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El Paso Roller Derby’s fierce sport brings a community together

Joel Molina
The El Paso Roller Derby comes together to pose for a photo.

Though stress from a sport outweighs the enjoyment, players of the El Paso Roller Derby Team (EPRD) let the good times roll. Although the sport is fierce, players have found a family within the team. One of the redeeming qualities of the EPRD family is its welcoming inclusivity.   

A sport that concurrently has men, women and nonbinary people is sometimes not easily found. Here to challenge the standards, the roller derby team has been active since 2010, initially starting as an all-women team. EPRD expanded the range of players in 2023, to include those who wanted to be a part of the skating family.  

No matter if people have been skating for decades, or just recently picked up a pair of skates, the EPRD allows people of any skill level to participate. Through a 12-week training program, coaches train players for extreme physical conditions as well as teach the rules of competitive roller derby.  

Priscilla Najera, known as ‘Pepper Spra Yo Face’ is assistant coach to the Pistol WhipHers as well as a part of the advanced team, Tex Pistols. Balancing both her real estate business and being a part of EPRD since 2010, Najera mentions how the team encourages growth.   

“Training is really how hard you yourself want to take it,” Najera said. “How much you want to grow yourself, not only for your team but for yourself. Every year somebody does something amazing that you are like ‘I want to try that now.’”  

Through the team’s ability to encourage each other, it has allowed many of the players to grow confident in themselves. The philosophy of the EPRD is to “enhance personal self-growth and a positive self-image” which proves to be the attitude for many players.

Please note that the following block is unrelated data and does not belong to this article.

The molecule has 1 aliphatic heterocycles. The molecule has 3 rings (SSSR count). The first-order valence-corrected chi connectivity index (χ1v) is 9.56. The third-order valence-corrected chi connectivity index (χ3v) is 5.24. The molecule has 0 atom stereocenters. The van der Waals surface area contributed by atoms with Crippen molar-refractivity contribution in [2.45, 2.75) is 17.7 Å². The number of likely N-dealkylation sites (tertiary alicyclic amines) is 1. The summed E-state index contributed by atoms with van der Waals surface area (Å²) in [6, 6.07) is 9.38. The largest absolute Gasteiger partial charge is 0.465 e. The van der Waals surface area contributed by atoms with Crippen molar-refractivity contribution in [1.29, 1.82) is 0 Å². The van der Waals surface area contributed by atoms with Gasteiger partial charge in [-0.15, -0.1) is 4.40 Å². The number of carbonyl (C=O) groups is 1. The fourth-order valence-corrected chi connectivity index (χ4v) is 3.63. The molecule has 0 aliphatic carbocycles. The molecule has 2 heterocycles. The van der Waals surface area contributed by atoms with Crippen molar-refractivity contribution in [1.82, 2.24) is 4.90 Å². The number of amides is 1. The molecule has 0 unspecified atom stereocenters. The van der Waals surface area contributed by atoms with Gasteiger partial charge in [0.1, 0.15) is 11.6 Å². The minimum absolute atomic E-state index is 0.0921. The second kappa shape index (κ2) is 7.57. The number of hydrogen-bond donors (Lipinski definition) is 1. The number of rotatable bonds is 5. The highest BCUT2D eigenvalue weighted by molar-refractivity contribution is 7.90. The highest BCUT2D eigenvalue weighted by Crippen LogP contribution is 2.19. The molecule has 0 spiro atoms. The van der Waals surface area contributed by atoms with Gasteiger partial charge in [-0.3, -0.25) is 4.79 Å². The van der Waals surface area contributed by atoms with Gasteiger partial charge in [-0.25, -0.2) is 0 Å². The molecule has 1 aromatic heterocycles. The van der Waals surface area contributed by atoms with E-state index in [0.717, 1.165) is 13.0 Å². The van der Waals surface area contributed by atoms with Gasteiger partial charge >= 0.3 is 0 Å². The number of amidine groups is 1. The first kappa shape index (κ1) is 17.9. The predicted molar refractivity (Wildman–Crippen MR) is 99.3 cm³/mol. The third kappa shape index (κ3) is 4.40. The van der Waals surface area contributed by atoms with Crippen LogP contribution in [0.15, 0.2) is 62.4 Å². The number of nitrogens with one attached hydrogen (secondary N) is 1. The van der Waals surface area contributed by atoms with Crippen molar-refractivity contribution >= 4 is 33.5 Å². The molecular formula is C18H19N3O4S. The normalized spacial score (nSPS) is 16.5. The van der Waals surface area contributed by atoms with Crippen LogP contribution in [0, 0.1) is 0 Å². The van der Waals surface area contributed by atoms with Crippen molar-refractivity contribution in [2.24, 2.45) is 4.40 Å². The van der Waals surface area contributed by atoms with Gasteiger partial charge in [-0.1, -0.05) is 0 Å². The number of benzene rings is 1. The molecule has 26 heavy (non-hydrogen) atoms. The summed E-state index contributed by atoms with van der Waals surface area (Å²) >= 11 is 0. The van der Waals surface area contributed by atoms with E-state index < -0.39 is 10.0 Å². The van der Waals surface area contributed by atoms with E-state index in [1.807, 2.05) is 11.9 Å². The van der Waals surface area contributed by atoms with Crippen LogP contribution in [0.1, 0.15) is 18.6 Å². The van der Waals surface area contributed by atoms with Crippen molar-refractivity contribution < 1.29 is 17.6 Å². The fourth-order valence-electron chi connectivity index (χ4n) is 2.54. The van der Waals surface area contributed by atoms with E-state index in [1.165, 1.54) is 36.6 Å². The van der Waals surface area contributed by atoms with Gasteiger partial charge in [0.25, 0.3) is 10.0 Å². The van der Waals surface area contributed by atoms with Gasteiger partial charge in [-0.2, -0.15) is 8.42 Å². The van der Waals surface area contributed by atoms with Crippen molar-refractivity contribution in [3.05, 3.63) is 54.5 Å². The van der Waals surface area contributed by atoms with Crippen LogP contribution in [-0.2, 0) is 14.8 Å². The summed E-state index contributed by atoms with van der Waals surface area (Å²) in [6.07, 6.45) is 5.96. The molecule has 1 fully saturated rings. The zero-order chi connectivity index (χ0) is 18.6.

Yasmin Pinon, known as “Yassmean” on the field, says she was timid before joining the EPRD. Since joining in 2019, she states being a part of the EPRD allowed her to advocate more for herself and for the LGBTQIA+ community.  

“I am very shy, (EPRD) helped me get out of that shyness,” Pinon said. “It helped me get out of my little shell.”  

“El Paso and our culture are very ‘hush hush’ about queerness. Here, everyone is welcome, and it’s embraced. I had an issue two years ago where a coworker was saying stuff about gays, and I had to stand up because they don’t know better,” Pinon said. “It hurt me because my awareness grew from being here. On my own, I would have not been as open-minded, so it hurt because everyone here is valid.”  

The team members say bonds between the players are cultivated quickly. Rosalinda Horstman, known as ‘Tay Tay the Terrible’ on the field, joined EPRD last year. While she has been a recent addition to the team, she has already created a strong bond with them.  

“Last year in July, I picked up my roller skates after 18 years of not wearing them,” Horstman said. “Handling an intensive job as a facilities director at a local hospital, Horstman talks about how her life revolved around her job at one point, which was draining her.”

“My derby is my way of relieving some stress,” Horstman said. “(I would be) at work until 9 at night when I really don’t have to be.”  

Horstman is one of the older players in the EPRD and before joining, she had a fear of growing old without accomplishing her goals due to age.  

“I’m more scared now to not do the things that I want to do,” Horstman said. “In the end I’m 46 years old, and I could say, ‘Hey I did that.’” 

Many players join the EPRD as a stress reliever but gain much more out of it. To some, the ‘derby community’ is one of acceptance and growth. Members who are a part of ERPD say they are more than a team; they are a family. 

The team anticipates their next roller derby game Sept. 23 and proves good things come to those who skate. 

Sofia Sierra is a contributor and may be reached at [email protected] 

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About the Contributors
Sofia Sierra
Sofia Sierra, Web/Copy Editor
Sofia is a junior studying multimedia journalism with a minor in creative writing. She is the web and copy editor at The Prospector. After graduation, she hopes to work outside of El Paso to continue to grow as a writer.
Joel Molina
Joel Molina, Photo Editor
Joel is a graduate creative writing student at the University of Texas at El Paso. He is the photo editor who began his career at The Prospector in 2022. He hopes to continue providing the world and its people with different forms of storytelling that will hopefully make their day to day lives better.
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